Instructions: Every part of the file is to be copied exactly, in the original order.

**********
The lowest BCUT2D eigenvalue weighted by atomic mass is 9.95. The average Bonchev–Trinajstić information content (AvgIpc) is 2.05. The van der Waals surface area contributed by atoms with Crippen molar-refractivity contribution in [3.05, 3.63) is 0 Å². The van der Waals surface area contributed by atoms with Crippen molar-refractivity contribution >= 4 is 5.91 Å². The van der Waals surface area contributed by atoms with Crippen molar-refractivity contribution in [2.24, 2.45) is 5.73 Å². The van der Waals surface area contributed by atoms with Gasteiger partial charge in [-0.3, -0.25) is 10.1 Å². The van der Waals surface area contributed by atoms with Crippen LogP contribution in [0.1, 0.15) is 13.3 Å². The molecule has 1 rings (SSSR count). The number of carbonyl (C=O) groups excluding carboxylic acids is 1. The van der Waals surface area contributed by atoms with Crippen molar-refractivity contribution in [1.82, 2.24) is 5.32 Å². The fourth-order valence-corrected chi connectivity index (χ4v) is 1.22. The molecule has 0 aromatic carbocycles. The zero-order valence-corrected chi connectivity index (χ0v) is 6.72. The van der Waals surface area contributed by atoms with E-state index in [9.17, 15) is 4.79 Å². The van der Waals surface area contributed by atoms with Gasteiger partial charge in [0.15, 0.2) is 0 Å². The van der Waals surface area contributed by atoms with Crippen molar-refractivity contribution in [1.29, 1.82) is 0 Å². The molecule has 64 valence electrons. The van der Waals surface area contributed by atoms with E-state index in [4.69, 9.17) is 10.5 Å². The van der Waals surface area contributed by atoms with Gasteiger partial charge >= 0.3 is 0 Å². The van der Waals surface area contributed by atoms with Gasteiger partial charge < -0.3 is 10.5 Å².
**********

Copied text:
The lowest BCUT2D eigenvalue weighted by atomic mass is 9.95. The average Bonchev–Trinajstić information content (AvgIpc) is 2.05. The van der Waals surface area contributed by atoms with Crippen molar-refractivity contribution in [3.05, 3.63) is 0 Å². The van der Waals surface area contributed by atoms with Crippen molar-refractivity contribution >= 4 is 5.91 Å². The van der Waals surface area contributed by atoms with Crippen molar-refractivity contribution in [2.24, 2.45) is 5.73 Å². The van der Waals surface area contributed by atoms with Gasteiger partial charge in [-0.3, -0.25) is 10.1 Å². The van der Waals surface area contributed by atoms with Crippen LogP contribution in [0.1, 0.15) is 13.3 Å². The molecule has 1 rings (SSSR count). The number of carbonyl (C=O) groups excluding carboxylic acids is 1. The van der Waals surface area contributed by atoms with Crippen molar-refractivity contribution in [1.82, 2.24) is 5.32 Å². The fourth-order valence-corrected chi connectivity index (χ4v) is 1.22. The molecule has 0 aromatic carbocycles. The zero-order valence-corrected chi connectivity index (χ0v) is 6.72. The van der Waals surface area contributed by atoms with E-state index in [9.17, 15) is 4.79 Å². The van der Waals surface area contributed by atoms with Gasteiger partial charge in [0.15, 0.2) is 0 Å². The van der Waals surface area contributed by atoms with Crippen molar-refractivity contribution in [1.29, 1.82) is 0 Å². The molecule has 64 valence electrons. The van der Waals surface area contributed by atoms with E-state index in [4.69, 9.17) is 10.5 Å². The van der Waals surface area contributed by atoms with Gasteiger partial charge >= 0.3 is 0 Å². The van der Waals surface area contributed by atoms with Gasteiger partial charge < -0.3 is 10.5 Å².